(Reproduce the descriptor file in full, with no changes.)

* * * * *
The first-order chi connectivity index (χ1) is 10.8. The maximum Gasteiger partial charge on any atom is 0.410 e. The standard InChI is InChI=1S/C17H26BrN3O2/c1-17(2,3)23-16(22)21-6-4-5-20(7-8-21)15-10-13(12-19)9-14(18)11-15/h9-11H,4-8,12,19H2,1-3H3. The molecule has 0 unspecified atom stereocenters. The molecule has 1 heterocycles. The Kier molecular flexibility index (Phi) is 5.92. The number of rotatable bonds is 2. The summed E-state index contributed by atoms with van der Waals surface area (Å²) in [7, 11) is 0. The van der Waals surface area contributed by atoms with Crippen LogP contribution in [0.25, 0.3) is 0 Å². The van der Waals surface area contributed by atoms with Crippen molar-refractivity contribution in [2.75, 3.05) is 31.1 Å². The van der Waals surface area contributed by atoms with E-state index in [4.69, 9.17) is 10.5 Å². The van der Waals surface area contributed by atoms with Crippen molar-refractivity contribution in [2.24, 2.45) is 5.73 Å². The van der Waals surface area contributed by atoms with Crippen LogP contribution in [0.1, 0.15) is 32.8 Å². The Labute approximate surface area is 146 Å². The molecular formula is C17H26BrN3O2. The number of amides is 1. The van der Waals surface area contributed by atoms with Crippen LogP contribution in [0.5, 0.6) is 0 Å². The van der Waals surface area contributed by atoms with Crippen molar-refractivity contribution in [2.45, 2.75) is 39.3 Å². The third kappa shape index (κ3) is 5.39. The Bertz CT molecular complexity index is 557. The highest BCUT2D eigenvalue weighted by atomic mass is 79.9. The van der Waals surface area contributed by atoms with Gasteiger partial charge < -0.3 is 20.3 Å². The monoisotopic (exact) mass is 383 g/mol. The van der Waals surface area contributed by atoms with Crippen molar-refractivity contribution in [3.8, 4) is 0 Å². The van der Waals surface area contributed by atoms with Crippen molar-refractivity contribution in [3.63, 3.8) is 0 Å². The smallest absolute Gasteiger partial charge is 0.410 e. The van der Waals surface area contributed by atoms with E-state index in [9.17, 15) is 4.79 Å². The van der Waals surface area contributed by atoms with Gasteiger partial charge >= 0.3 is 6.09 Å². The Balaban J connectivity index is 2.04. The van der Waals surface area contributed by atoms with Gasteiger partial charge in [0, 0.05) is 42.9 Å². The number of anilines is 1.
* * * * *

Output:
The first-order chi connectivity index (χ1) is 10.8. The maximum Gasteiger partial charge on any atom is 0.410 e. The standard InChI is InChI=1S/C17H26BrN3O2/c1-17(2,3)23-16(22)21-6-4-5-20(7-8-21)15-10-13(12-19)9-14(18)11-15/h9-11H,4-8,12,19H2,1-3H3. The molecule has 0 unspecified atom stereocenters. The molecule has 1 heterocycles. The Kier molecular flexibility index (Phi) is 5.92. The number of rotatable bonds is 2. The summed E-state index contributed by atoms with van der Waals surface area (Å²) in [7, 11) is 0. The van der Waals surface area contributed by atoms with Crippen LogP contribution in [0.25, 0.3) is 0 Å². The van der Waals surface area contributed by atoms with Crippen molar-refractivity contribution in [2.75, 3.05) is 31.1 Å². The van der Waals surface area contributed by atoms with E-state index in [4.69, 9.17) is 10.5 Å². The van der Waals surface area contributed by atoms with Crippen molar-refractivity contribution in [2.24, 2.45) is 5.73 Å². The van der Waals surface area contributed by atoms with Crippen LogP contribution in [0.1, 0.15) is 32.8 Å². The Labute approximate surface area is 146 Å². The molecular formula is C17H26BrN3O2. The number of amides is 1. The van der Waals surface area contributed by atoms with Crippen LogP contribution in [0.5, 0.6) is 0 Å². The van der Waals surface area contributed by atoms with Crippen molar-refractivity contribution in [2.45, 2.75) is 39.3 Å². The third kappa shape index (κ3) is 5.39. The Bertz CT molecular complexity index is 557. The highest BCUT2D eigenvalue weighted by atomic mass is 79.9. The van der Waals surface area contributed by atoms with Gasteiger partial charge < -0.3 is 20.3 Å². The monoisotopic (exact) mass is 383 g/mol. The van der Waals surface area contributed by atoms with Crippen molar-refractivity contribution in [3.8, 4) is 0 Å². The van der Waals surface area contributed by atoms with Crippen molar-refractivity contribution in [3.63, 3.8) is 0 Å². The smallest absolute Gasteiger partial charge is 0.410 e. The van der Waals surface area contributed by atoms with E-state index in [9.17, 15) is 4.79 Å². The van der Waals surface area contributed by atoms with Gasteiger partial charge >= 0.3 is 6.09 Å². The Balaban J connectivity index is 2.04. The van der Waals surface area contributed by atoms with Gasteiger partial charge in [0, 0.05) is 42.9 Å². The number of anilines is 1.